Filleting a fish needs to be done carefully. Apart from a sharp knife you have sharp gill plates and sharp spines to contend with. On top of that the fish is slippery so there are many factors contributing to making the process potentially dangerous.
Never, ever cut towards yourself! It seems like this one should go without saying but people still do it.
Wear non-slip rubber boots and an apron so you can stand comfortably close to your filleting bench without worrying about getting water or guts on your clothes.
Wear a glove on your non-knife hand. This hand should do all the handling of the fish. The type of glove isn't too important but it should give you good grip while allowing you to still 'feel' the fish. If it's waterproof too that's a bonus.
Keep your knife hand and the handle of your knife clean at all times (and preferably dry). Avoid using your knife hand to handle the fish. If you do handle the fish with your knife hand, rinse and dry your hand before proceeding.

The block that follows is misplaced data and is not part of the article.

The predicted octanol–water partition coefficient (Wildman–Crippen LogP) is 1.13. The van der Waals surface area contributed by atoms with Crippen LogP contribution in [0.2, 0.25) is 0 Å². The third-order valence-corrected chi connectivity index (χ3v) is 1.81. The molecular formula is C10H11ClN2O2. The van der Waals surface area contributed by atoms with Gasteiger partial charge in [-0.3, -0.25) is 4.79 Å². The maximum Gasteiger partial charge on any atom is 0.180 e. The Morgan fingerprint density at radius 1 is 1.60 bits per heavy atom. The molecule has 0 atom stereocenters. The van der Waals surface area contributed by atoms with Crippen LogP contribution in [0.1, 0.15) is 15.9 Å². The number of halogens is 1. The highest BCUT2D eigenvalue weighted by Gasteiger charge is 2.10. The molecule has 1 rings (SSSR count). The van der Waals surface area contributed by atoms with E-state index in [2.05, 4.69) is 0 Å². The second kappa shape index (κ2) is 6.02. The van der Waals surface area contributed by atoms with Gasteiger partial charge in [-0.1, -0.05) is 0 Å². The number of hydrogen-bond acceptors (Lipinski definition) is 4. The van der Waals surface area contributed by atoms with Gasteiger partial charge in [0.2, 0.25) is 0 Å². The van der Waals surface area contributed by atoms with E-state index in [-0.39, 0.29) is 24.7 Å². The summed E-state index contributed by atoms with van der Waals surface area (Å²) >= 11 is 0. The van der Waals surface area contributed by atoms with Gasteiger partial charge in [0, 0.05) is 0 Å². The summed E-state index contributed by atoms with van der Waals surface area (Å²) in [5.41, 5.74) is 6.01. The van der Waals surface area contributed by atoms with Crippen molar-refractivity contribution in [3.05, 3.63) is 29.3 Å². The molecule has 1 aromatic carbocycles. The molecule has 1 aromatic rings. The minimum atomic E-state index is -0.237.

Fillet the fish on a cutting board that will help prevent the fish sliding away. Keep the board clean and wipe away blood and guts from previously cut fish before starting on a new fish.
Make the first cut down the dorsal spines from head to tail as we demonstrate in our videos. You will sometimes see people start at the tail and cut upwards to the head. Personally we don't like that method as it encourages you to cut towards your own hand and you are cutting on top of the scales which makes it easy to slip.
Remember the spines and gill plates! People are often very careful not to cut themselves with the knife but don't pay enough attention to other dangers like the sharp gill plates and the spines. In our experience cutting fish at factories we have actually seen more people injured with nasty puncture wounds from spines than cuts from a knife.
Finally, take your time and focus on doing a neat job and getting good recovery, never rush or try to go too fast.